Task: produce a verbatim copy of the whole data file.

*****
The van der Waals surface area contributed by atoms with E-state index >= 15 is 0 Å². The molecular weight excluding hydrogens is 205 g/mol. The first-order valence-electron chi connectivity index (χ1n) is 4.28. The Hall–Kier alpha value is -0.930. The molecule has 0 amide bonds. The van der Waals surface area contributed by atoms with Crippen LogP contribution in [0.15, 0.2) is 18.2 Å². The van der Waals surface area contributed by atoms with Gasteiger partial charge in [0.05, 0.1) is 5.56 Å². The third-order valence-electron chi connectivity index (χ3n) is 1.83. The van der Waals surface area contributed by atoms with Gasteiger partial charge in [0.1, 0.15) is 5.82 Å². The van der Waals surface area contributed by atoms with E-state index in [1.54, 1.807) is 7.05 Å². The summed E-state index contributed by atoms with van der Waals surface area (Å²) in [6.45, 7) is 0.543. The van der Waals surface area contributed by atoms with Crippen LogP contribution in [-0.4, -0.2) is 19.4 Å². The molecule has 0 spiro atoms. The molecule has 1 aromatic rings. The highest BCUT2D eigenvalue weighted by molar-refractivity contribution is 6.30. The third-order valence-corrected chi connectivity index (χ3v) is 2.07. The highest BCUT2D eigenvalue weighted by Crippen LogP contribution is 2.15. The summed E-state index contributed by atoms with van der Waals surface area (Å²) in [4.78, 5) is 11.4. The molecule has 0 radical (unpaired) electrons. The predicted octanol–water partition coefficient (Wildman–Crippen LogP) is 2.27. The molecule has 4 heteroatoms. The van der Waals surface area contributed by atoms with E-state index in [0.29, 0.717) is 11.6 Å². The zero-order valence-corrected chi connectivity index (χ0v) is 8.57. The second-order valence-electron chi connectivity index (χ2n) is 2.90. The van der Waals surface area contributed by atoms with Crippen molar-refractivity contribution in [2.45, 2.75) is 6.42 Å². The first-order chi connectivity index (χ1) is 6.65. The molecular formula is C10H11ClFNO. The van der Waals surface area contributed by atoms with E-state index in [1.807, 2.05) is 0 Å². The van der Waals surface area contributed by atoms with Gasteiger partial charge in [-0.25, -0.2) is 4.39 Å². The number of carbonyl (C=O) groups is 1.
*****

The van der Waals surface area contributed by atoms with E-state index >= 15 is 0 Å². The molecular weight excluding hydrogens is 205 g/mol. The first-order valence-electron chi connectivity index (χ1n) is 4.28. The Hall–Kier alpha value is -0.930. The molecule has 0 amide bonds. The van der Waals surface area contributed by atoms with Crippen LogP contribution in [0.15, 0.2) is 18.2 Å². The van der Waals surface area contributed by atoms with Gasteiger partial charge in [0.05, 0.1) is 5.56 Å². The third-order valence-electron chi connectivity index (χ3n) is 1.83. The van der Waals surface area contributed by atoms with Gasteiger partial charge in [0.1, 0.15) is 5.82 Å². The van der Waals surface area contributed by atoms with E-state index in [1.54, 1.807) is 7.05 Å². The summed E-state index contributed by atoms with van der Waals surface area (Å²) in [6.45, 7) is 0.543. The van der Waals surface area contributed by atoms with Crippen LogP contribution in [-0.4, -0.2) is 19.4 Å². The molecule has 0 spiro atoms. The molecule has 1 aromatic rings. The highest BCUT2D eigenvalue weighted by molar-refractivity contribution is 6.30. The third-order valence-corrected chi connectivity index (χ3v) is 2.07. The highest BCUT2D eigenvalue weighted by Crippen LogP contribution is 2.15. The summed E-state index contributed by atoms with van der Waals surface area (Å²) in [4.78, 5) is 11.4. The molecule has 0 radical (unpaired) electrons. The predicted octanol–water partition coefficient (Wildman–Crippen LogP) is 2.27. The molecule has 4 heteroatoms. The van der Waals surface area contributed by atoms with E-state index in [0.29, 0.717) is 11.6 Å². The zero-order valence-corrected chi connectivity index (χ0v) is 8.57. The second-order valence-electron chi connectivity index (χ2n) is 2.90. The van der Waals surface area contributed by atoms with Crippen molar-refractivity contribution in [2.45, 2.75) is 6.42 Å². The first-order chi connectivity index (χ1) is 6.65. The molecular formula is C10H11ClFNO. The van der Waals surface area contributed by atoms with E-state index in [1.807, 2.05) is 0 Å². The van der Waals surface area contributed by atoms with Gasteiger partial charge in [-0.25, -0.2) is 4.39 Å². The number of carbonyl (C=O) groups is 1.